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with red mocha drizzle. it will set you back 5 bucks. it will be available until october 31st according to the company. >> you won't look like the zombie in the ad. this weekend is a spooky one. jake saw the latest movie, the soft franchise is expected to take the top spot this weekend with $12.5 million according to studio estimates. new comedy tyler perry boo 2 is expected to have a strong showing with almost 12 million. likely to round out the top five george butler, george clooney's suburban con. finally the slash for him happy death day. a lot of parties this weekend. if you're not into that dressing up you have your movies you can see. >> the soft franchise is intense. we have a dramatic sea rescue. two women and their dogs saved as they say they were stranded in the ocean for nearly five months. lgreens is easier than e. just walk right in and pay zero dollars with most insurance. plus, when you get a flu shot at walgreens,
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person of interest. shots fired at the house of a 16-year-old wanted in connection to the deaths of two teens in south philadelphia. what we're learning as the community continues to mourn. struck by a school bus. a 6-year-old hit in the middle of a south jersey street. neighbors want to know how it happened. parking headache. philly free streets is giving walkers and runners a break from traffic, but it will cause problems for drivers and people who park in the area. a lot to. we've made it to friday. this is "nbc10 news today" first look at 4. i'm tracy davidson. >> i'm rosemary connors. meteorologist bill henley is tracking a cool day in the first alert forecast. bill? chillier than yesterday. temperatures in the suburbs and in the lehigh valley, 30s to
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start with. you may see frost this morning. cold, 37 now in the lehigh valley. it will drop to 35 at 6:00. then one the sun is up, temperatures are climbing. low 40s at 9:00. not exactly warm in philadelphia either. 46 now and cooling down. that will come down a bit more. 44 degrees at 6:00. then 48 degrees at 9:00. temperatures in the 40s for new jersey and philadelphia. not likely to see frost in those spots, but there are colder neighborhoods in new jersey. you may run into frost this morning. by later this morning, it's all gone, and this afternoon look at the sunshine and the temperatures bouncing into the 60s. something we did not see yesterday. i'll break those forecasts down hour by hour and show you how quickly it will warm up when i'm back in ten minutes. first, jessica boyington has your first alert traffic. >> thanks. we're starting on the schuylkill expressway. so we do have this construction project again here where we're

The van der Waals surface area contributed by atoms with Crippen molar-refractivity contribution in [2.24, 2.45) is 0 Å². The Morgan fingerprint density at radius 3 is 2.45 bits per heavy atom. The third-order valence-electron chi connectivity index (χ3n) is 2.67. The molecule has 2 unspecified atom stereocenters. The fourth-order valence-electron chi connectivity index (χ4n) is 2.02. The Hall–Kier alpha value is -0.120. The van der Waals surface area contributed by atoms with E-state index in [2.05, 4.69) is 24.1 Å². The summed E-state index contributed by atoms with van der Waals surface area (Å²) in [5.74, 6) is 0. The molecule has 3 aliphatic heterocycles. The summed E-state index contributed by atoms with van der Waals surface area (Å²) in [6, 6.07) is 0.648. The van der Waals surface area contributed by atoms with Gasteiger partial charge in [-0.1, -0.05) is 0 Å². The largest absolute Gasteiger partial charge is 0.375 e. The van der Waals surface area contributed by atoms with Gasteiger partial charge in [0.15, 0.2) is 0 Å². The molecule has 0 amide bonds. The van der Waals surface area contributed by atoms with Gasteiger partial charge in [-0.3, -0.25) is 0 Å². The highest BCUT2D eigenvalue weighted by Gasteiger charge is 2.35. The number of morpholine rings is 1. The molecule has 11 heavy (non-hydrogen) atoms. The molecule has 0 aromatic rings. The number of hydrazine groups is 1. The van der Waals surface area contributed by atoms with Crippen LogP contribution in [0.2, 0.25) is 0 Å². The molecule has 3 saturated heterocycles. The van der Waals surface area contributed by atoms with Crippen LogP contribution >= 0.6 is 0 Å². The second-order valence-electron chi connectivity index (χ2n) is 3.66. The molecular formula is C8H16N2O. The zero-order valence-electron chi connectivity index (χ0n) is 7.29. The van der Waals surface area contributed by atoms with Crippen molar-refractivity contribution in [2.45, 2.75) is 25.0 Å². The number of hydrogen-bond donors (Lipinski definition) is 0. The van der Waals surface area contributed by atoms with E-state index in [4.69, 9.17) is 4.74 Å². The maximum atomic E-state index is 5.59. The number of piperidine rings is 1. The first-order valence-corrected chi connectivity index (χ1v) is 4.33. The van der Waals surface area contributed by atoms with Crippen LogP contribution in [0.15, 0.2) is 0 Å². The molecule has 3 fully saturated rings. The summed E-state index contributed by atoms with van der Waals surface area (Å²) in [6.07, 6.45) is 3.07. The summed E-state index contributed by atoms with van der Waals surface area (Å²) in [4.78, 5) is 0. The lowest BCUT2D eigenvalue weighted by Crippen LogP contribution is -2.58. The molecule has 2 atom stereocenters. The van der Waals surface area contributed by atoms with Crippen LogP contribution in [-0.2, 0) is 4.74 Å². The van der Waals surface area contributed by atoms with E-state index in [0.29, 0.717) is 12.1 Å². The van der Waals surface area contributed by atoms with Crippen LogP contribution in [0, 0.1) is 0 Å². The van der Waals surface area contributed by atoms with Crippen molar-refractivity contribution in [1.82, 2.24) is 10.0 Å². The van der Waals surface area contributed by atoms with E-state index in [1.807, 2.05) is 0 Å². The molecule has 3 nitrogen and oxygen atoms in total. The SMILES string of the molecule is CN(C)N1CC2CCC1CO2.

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closing it on the eastbound side before the vine street expressway. now this is the part of the closure here. over here is the off ramp to the vine street expressway. that's where they're diverting the traffic. this lasted between the vine eastbound and it will be an active scene for the next hour. until about 5:00 or so. we'll watch this construction project. watching the p.a. turnpike, too. so far, so good here. both directions, eastbound and westbound, route 1 to valley forge, 22-minute trip. mass transit on or close to schedule for the morning for amtrak, septa, new jersey transit, and patco. an update in ten. >> thank you. 4:00 a.m. breaking news, a search underway for a person of interest in a shooting that left two teens dead in south philadelphia. overnight, someone fired shots at the home of 16-year-old brandon oliveri who is wanted for questioning. we have more from if t-- from te scene of the